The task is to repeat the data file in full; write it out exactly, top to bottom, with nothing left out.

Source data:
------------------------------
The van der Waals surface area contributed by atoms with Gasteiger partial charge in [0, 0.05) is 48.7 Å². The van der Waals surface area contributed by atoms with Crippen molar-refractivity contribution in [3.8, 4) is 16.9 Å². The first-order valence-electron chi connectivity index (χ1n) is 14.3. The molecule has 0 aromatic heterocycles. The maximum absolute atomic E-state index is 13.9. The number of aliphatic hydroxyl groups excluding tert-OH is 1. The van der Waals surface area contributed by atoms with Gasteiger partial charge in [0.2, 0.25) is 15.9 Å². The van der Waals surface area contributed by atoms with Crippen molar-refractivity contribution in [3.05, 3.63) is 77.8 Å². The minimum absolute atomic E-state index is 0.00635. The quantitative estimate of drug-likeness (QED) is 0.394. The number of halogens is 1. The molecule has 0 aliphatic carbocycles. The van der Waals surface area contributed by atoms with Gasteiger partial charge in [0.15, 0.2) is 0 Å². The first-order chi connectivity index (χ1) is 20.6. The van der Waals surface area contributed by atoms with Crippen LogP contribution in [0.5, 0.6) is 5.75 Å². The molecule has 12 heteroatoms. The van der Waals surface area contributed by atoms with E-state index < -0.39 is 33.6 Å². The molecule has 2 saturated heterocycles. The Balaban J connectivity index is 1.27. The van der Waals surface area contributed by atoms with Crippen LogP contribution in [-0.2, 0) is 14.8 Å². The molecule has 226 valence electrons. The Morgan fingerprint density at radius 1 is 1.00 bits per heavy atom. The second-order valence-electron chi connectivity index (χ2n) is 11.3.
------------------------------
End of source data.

The van der Waals surface area contributed by atoms with Gasteiger partial charge in [0, 0.05) is 48.7 Å². The van der Waals surface area contributed by atoms with Crippen molar-refractivity contribution in [3.8, 4) is 16.9 Å². The first-order valence-electron chi connectivity index (χ1n) is 14.3. The molecule has 0 aromatic heterocycles. The maximum absolute atomic E-state index is 13.9. The number of aliphatic hydroxyl groups excluding tert-OH is 1. The van der Waals surface area contributed by atoms with Gasteiger partial charge in [0.2, 0.25) is 15.9 Å². The van der Waals surface area contributed by atoms with Crippen molar-refractivity contribution in [3.05, 3.63) is 77.8 Å². The minimum absolute atomic E-state index is 0.00635. The quantitative estimate of drug-likeness (QED) is 0.394. The number of halogens is 1. The molecule has 0 aliphatic carbocycles. The van der Waals surface area contributed by atoms with Gasteiger partial charge in [0.15, 0.2) is 0 Å². The first-order chi connectivity index (χ1) is 20.6. The van der Waals surface area contributed by atoms with Crippen LogP contribution in [0.5, 0.6) is 5.75 Å². The molecule has 12 heteroatoms. The van der Waals surface area contributed by atoms with E-state index < -0.39 is 33.6 Å². The molecule has 2 saturated heterocycles. The Balaban J connectivity index is 1.27. The van der Waals surface area contributed by atoms with Crippen LogP contribution in [-0.2, 0) is 14.8 Å². The molecule has 226 valence electrons. The Morgan fingerprint density at radius 1 is 1.00 bits per heavy atom. The second-order valence-electron chi connectivity index (χ2n) is 11.3.